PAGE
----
So far, the Patriots spring workouts have been blissfully uneventful, in that no news is good news sort of way. Granted, there was Cam Newton bruising a bone in his throwing hand Friday by whacking it on a teammates' helmet. (And the subsequent rumors that he actually hurt it somewhere off the field that I haven't gotten into because there's been no actionable intel on it by anyone credible and he took first team reps the whole first half of practice.) But on that, Bill Belichick told reporters this morning, "He's doing alright. He won't participate today, but he's getting better." And asked if it's anything serious answered, "No. Well, he's not out there but I think he'll be alright." So without violating any HIPAA laws, I think we can reasonably term his medical diagnosis "Alright." We're likely not going to see him practice again until official training camp, which means more QB1 reps for Mac Jones. And since I'm on Team McCorkle and the kid's development is my new Operation: Warp Speed, I for one consider that a positive.
But today's practice is different. It's brought some actual big news. Great news, in fact. The OTA phase of practices is over. And while the "O" doesn't actually stand for "Optional," it might as well because those practices are the NFL equivalent of the Friday before a long weekend back when I worked for the Commonwealth of Massachusetts. Where you only showed up if you had nothing else going on. But today's was the first mandatory practice. And among the names of Pats players who had missed earlier practices, a list that included Devin McCourty, Adrian Phillips, Matt Judon, N'Keal Harry, Trent Brown, and Trent Brown's tattoo:
... was Dont'a Hightower. This is huge, huge news.
It was not unexpected, mind you. Hightower has been seen around the place for workouts and meetings. But until you see him actually dressed and actually taking snaps, you're perfectly justified in wondering if last year's opt out is about to become his post-pandemic lifestyle. Taking a season off can sometimes be great for a guy. It obviously worked out for Rob Gronkowski. Randy Moss came back after sitting out 2011 to catch 28 balls with a 15.5 YPR average and three TDs. But then in 2000, Reggie White unretired and couldn't hold a flickering candle to his pre-retirement self, with just 16 tackles over a full season.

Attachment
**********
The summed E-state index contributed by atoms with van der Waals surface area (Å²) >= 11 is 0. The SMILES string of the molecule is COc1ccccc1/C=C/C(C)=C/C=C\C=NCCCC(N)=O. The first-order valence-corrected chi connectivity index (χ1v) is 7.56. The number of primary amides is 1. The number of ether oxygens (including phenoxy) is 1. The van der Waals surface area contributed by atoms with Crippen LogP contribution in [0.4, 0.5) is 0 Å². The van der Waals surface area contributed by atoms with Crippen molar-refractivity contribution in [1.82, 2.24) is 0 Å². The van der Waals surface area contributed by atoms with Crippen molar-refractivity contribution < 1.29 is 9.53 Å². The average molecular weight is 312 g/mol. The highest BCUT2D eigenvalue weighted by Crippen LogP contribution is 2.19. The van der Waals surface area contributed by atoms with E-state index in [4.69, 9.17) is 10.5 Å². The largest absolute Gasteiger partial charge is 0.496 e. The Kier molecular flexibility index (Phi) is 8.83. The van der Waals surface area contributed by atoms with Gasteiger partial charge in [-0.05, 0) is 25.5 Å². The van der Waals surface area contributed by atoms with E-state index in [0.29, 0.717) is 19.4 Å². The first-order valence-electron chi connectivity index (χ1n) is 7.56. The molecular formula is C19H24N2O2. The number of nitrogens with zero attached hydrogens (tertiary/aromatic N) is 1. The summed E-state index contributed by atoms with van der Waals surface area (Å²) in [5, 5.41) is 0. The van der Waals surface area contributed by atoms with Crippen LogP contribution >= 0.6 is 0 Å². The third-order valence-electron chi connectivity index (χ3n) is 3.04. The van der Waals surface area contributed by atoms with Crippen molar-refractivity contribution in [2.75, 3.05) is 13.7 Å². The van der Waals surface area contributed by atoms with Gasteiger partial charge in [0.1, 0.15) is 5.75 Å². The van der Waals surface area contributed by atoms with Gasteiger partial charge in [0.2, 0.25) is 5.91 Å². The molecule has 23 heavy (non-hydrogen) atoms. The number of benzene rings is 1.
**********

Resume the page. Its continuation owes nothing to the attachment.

Hightower's situation is different, obviously. He took the collectively bargained leave of absence out of caution for his family, not because he got tired of playing. You just had to wonder if he was going to be one of those people who takes a sabbatical and realizes life without work is preferable to life with it. The fact he's back is yet another reason for us to rejoice. A giant step back to normal.
It's hard to overstate how big an impact his return will have on this team. He might not be the only reason the Pats defense went from giving up the fewest yards and fewest points (by a margin of 34) in the league in 2019 to 15th fewest in yards and 7th fewest points in 2020. But the appalling lack of Hightower was by far the biggest factor.
How big a factor? Jerod Mayo explained it last week. “I’ll be honest, it was huge," he said. "It was huge. And I’m not trying to toot my own horn here, it’s like the times that I wasn’t hurt, I was kind of a coach on the field. So having a guy like Hightower, at the end of the day, you can call the play, but as soon as you cross the white lines, those guys are in charge. Any time you have a guy as smart as Hightower, who’s able to cross the white lines, you feel comfortable. Like, this guy is going to make the right decision nine times out of 10.”
That might be a humblebrag coming from practically anybody else. But when it comes from Mayo, who literally is a coach and had no problem making the transition because he'd been coaching this unit from his Defensive Rookie of the Year season in 2008 to his last. All he had to do was take off the pads and stand off to the side with a headset on. Hightower stepped into the same role. And left a Marianas Trench-sized hole in the middle of the middle of the 2020 team that opponents exploited. Getting him back might be the best acquisition the team made this year. And putting him back alongside a key reacquisition like Kyle Van Noy, while turning young guys who were pressed into pulling extra duty last year - Ju'Whaun Bentley, Anfernee Jennings and even hybrid LB/S Kyle Dugger - into more depth/situational roles will have a butterfly effect on the entire defensive side of the ball.
On a side note, I've been in a bunch of Twitter conversations over a post where I said, all things considered, like talent, durability, longevity, leadership, postseason success, and so on, that Devin McCourty has been the second best Patriot of the Dynasty Era. And more than a few made the case for Hightower. A valid case at that. Granted, he's missed 26 of a possible 128 career games to McCourty's 5 of a potential 176. But he made colossal, history-changing plays in three Super Bowl wins:
--Stopping Marshawn Lynch at the one
--Strip-sacking Matt Ryan
--Two sacks of Jared Goff, including one on a 3rd & 7 from the New England 26, the Rams deepest penetration of the game.
And it's fair to say it's no coincidence that when Hightower was on IR in 2017, the Patriots produced one of the worst defensive displays in Super Bowl history.
So the good news this offseason continues. And thanks to the re-addition of this clutch leader/ coach on the field, a return to the No. 1 defense in the league is a very real possibility. Hallelujah.